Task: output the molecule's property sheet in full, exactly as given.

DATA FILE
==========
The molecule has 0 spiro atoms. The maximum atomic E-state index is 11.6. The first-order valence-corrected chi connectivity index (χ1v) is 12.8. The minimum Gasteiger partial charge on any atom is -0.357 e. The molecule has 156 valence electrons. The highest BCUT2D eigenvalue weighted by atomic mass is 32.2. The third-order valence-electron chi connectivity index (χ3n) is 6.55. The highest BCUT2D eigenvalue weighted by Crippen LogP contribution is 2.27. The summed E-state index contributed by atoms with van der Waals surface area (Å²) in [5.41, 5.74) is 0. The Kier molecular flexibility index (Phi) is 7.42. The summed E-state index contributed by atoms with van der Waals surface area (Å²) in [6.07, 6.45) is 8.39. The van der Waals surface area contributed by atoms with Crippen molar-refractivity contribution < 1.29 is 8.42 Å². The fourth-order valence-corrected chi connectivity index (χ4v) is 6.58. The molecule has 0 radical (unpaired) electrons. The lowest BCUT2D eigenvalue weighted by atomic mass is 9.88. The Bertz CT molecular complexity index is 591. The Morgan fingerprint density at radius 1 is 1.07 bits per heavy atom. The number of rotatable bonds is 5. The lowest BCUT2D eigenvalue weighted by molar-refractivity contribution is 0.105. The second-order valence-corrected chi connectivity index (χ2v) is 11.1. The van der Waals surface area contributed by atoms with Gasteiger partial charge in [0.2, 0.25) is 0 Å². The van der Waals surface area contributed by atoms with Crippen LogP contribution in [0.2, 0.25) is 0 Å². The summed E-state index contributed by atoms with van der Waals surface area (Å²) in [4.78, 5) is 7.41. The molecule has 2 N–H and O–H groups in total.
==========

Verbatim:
The molecule has 0 spiro atoms. The maximum atomic E-state index is 11.6. The first-order valence-corrected chi connectivity index (χ1v) is 12.8. The minimum Gasteiger partial charge on any atom is -0.357 e. The molecule has 156 valence electrons. The highest BCUT2D eigenvalue weighted by atomic mass is 32.2. The third-order valence-electron chi connectivity index (χ3n) is 6.55. The highest BCUT2D eigenvalue weighted by Crippen LogP contribution is 2.27. The summed E-state index contributed by atoms with van der Waals surface area (Å²) in [5.41, 5.74) is 0. The Kier molecular flexibility index (Phi) is 7.42. The summed E-state index contributed by atoms with van der Waals surface area (Å²) in [6.07, 6.45) is 8.39. The van der Waals surface area contributed by atoms with Crippen molar-refractivity contribution < 1.29 is 8.42 Å². The fourth-order valence-corrected chi connectivity index (χ4v) is 6.58. The molecule has 0 radical (unpaired) electrons. The lowest BCUT2D eigenvalue weighted by atomic mass is 9.88. The Bertz CT molecular complexity index is 591. The Morgan fingerprint density at radius 1 is 1.07 bits per heavy atom. The number of rotatable bonds is 5. The lowest BCUT2D eigenvalue weighted by molar-refractivity contribution is 0.105. The second-order valence-corrected chi connectivity index (χ2v) is 11.1. The van der Waals surface area contributed by atoms with Gasteiger partial charge in [0.2, 0.25) is 0 Å². The van der Waals surface area contributed by atoms with Crippen LogP contribution in [0.2, 0.25) is 0 Å². The summed E-state index contributed by atoms with van der Waals surface area (Å²) in [4.78, 5) is 7.41. The molecule has 2 N–H and O–H groups in total.